Book Review, Two Tickets to Dubrovnik by Angus Kennedy
I’ve read good books and poor books, but Two Tickets to Dubrovnik was worse than the poorest book I can remember.
I had to force myself to continue reading, thinking that at the end or near it the story would redeem itself. But this 2012 self-published by the author at Xlibiris Corporation, www.Xlibiris, never delivered either a satisfactory ending or an engaging tale.
Xlibiris is one of many businesses that for a fee will publish your book. I will not criticize the company except to say I think someone should have been more honest with the writer, Augus Kennedy, a retired sugar refining and winemaking worker -- no title or detail of what he did given -- who is a native of an lives in South Australia.
I will say of Xlibiris, which I think is from a Greek word meaning “book,” may have damaged its own reputation among potential customers, writers, or readers who use a publisher’s reputation as one gauge of how a book will be.
Dolores suggested I read it, since winemaking is supposed to be a point of interest in the story, and we enjoy a nice, moderately priced bottle in our sofa evenings of not watching the turned-on TV. But I found very little about winemaking, and almost less about the plot itself that would have drawn me to the book. (It was sent to me by a publicist of Xlibiris for review.)
I know companies need to save money to profit or survive these days, but I found the print extending too far down the 126 pages, giving it a kind of boring, difficult to read appearance. This problem -- at least it is in my view -- would probably turn me away should I be an author looking for a self-publisher. The cover photo and quality of the cover paper was fine.
I should here explain the little I understand about publishing companies; many publishers are owned by the same corporations, which greatly limits the publishers to which a writer can submit material in my view. If one publisher of this corporation turns me down, will not the others also do likewise? They are supplementing each other for income, not competing, in my understanding.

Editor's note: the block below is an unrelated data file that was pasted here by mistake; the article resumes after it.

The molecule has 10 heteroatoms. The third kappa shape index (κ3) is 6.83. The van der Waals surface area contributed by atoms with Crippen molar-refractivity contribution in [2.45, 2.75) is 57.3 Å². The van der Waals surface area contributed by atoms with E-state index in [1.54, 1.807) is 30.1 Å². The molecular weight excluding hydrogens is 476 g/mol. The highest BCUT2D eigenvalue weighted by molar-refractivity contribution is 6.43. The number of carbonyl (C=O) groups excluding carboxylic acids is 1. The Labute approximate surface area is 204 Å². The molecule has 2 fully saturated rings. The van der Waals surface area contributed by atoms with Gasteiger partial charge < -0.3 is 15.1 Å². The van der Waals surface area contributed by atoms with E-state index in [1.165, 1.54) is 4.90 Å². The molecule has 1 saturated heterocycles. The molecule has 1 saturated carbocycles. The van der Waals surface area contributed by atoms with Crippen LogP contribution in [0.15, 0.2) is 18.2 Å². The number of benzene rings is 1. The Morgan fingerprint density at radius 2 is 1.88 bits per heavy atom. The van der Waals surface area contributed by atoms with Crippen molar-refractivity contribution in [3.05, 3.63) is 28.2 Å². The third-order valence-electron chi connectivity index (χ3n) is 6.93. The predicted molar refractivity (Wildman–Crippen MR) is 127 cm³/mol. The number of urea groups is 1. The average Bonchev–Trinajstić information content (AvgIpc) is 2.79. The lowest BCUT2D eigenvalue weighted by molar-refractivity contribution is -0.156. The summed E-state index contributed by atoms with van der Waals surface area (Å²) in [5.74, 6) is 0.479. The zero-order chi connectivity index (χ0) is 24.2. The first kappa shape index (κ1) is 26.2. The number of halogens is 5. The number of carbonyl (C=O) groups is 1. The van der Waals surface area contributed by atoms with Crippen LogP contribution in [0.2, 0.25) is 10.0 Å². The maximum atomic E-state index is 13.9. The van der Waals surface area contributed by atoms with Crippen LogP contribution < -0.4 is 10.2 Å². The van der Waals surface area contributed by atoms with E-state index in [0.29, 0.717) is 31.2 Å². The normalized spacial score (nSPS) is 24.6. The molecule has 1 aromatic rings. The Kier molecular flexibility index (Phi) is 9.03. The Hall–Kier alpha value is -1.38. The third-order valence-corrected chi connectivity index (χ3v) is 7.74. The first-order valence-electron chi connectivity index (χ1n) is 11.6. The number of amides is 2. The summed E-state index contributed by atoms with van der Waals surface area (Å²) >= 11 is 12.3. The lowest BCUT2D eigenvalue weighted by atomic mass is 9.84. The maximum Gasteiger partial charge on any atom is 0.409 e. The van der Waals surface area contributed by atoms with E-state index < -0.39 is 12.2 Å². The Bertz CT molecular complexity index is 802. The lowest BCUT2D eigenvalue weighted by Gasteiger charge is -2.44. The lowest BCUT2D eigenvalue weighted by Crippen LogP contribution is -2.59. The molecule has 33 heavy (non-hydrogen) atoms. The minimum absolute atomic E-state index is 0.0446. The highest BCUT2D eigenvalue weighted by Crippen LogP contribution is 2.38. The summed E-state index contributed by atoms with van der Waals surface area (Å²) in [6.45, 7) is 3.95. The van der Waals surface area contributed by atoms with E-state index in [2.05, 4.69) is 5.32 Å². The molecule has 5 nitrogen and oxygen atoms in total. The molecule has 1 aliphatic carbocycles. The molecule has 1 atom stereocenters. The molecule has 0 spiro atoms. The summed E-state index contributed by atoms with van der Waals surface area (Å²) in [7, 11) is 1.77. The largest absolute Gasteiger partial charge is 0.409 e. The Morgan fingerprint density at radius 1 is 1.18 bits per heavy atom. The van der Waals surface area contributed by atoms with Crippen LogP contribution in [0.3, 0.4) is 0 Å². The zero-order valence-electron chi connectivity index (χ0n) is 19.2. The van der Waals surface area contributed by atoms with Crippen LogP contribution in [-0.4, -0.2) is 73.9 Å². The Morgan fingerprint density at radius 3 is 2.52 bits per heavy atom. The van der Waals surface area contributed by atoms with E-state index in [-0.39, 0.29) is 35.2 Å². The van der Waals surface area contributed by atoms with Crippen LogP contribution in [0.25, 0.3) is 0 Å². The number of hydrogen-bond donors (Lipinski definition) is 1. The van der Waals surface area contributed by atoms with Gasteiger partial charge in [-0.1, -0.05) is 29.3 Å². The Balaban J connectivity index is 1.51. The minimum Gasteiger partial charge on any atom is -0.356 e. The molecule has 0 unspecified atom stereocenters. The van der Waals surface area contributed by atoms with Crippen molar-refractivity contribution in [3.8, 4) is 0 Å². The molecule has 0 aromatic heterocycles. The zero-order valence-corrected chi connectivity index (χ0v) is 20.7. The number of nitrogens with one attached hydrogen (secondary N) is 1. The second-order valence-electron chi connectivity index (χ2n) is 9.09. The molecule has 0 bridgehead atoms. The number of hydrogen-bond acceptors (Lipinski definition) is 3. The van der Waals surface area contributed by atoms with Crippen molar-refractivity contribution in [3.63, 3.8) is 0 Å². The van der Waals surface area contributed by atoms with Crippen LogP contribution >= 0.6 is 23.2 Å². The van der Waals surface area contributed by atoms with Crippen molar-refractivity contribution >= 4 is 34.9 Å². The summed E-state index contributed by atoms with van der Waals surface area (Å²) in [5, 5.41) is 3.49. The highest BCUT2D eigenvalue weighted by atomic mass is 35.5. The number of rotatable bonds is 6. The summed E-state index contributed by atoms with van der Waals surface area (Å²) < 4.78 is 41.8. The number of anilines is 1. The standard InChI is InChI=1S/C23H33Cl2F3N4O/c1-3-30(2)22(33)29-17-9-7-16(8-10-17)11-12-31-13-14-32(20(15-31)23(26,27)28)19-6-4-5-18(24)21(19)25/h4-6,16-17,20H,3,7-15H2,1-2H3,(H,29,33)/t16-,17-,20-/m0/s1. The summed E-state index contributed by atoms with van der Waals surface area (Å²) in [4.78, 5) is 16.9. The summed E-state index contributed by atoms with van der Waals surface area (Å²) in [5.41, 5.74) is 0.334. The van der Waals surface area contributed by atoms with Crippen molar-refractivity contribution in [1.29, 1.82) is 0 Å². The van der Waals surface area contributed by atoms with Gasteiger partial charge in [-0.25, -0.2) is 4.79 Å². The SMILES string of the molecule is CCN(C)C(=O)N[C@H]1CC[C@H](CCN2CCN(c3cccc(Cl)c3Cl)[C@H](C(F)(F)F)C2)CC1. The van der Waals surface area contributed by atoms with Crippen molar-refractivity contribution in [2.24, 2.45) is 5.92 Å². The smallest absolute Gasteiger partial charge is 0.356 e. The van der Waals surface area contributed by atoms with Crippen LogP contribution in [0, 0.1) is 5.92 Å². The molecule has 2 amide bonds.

Because of this limit on the number of publishers, self-publishing has become popular. The problem is that while a “regular” publisher won’t hesitate to turn a manuscript down because they don’t feel it will sell sufficiently to turn a profit or for any other reason such as poor writing, self-publishers, I understand, will accept almost any manuscript that is accompanied by the stipulated price for publishing it.
On the other hand, I know of three self-published books that were picked up by “regular” publishers after the number of sales was substantial.
A last comment about publishers is that with a self-publisher, the writer keeps the rights to the work so can sell it to another company, while a “regular” publisher retains all the rights so the writer basically loses control of his or her manuscript.
Most of the text of Two Tickets to Dubrovnik is a travelogue, in my opinion, which I might find interesting if I knew anything about Dubrovnik, a city in Croatia, or if I were planning to travel there. I’m not, so I found the detailed travel stories, which are part of the plot somehow, boring. I did find some of the ancient history a bit interesting, but not enough to compel me to shell out any money for it. (The price is not given in the book.)
I found a couple of sites online about the book, one of which listed the price as $32.09 for the softcover version and $427 as an E-book.
I suspect this “fiction” story actually leans pretty hard on events experienced by the writer. Most of our lives are not dramatic, and neither is the plot of this tale. It basically tells of a man from Australia who visits Dubrovnik to write a review on wines.
(The wines about which he writes are likely not from Dubrovnik, although the book doesn’t say.) While in this city, he meets a young woman, who attracts him and with whom he has a light relationship, the most romantic of which is a boat trip to and a picnic on an island. She has a brother, who is in some kind of trouble, so the police twice interview our Australian wine-writing hero. We never learn what the brother is accused or suspected of, only that he goes to jail for some time the length of which incarceration is not told. The heroine becomes angry with the wine-writing guy, and the story kind of ends there unceremoniously.
Based on the ending, I would call the book a tragedy, since tragedies have unhappy endings.
The lead (reader-grabber in my description of lead sentences) is okay, “It was three weeks before I got around to having a look at the piece of blue paper that was sitting under the base of the bedside lamp.”
Somewhere in the book is a sentence or two explaining the importance of the paper, which holds two tickets to, if I remember and as the title indicates Dubrovnik. I found no other reference to the two tickets, although maybe I was napping when I read a section linking them with the tale.
Feeling a bit sorry for the author, who is retired so must have a retirement income so not really need income from his book, I’d have to say to him were he still working, “Don’t quit your day job.”
Milt Gross can be reached for corrections, harassment, or other purposes at email@example.com.
Milton M. Gross Copyright 2013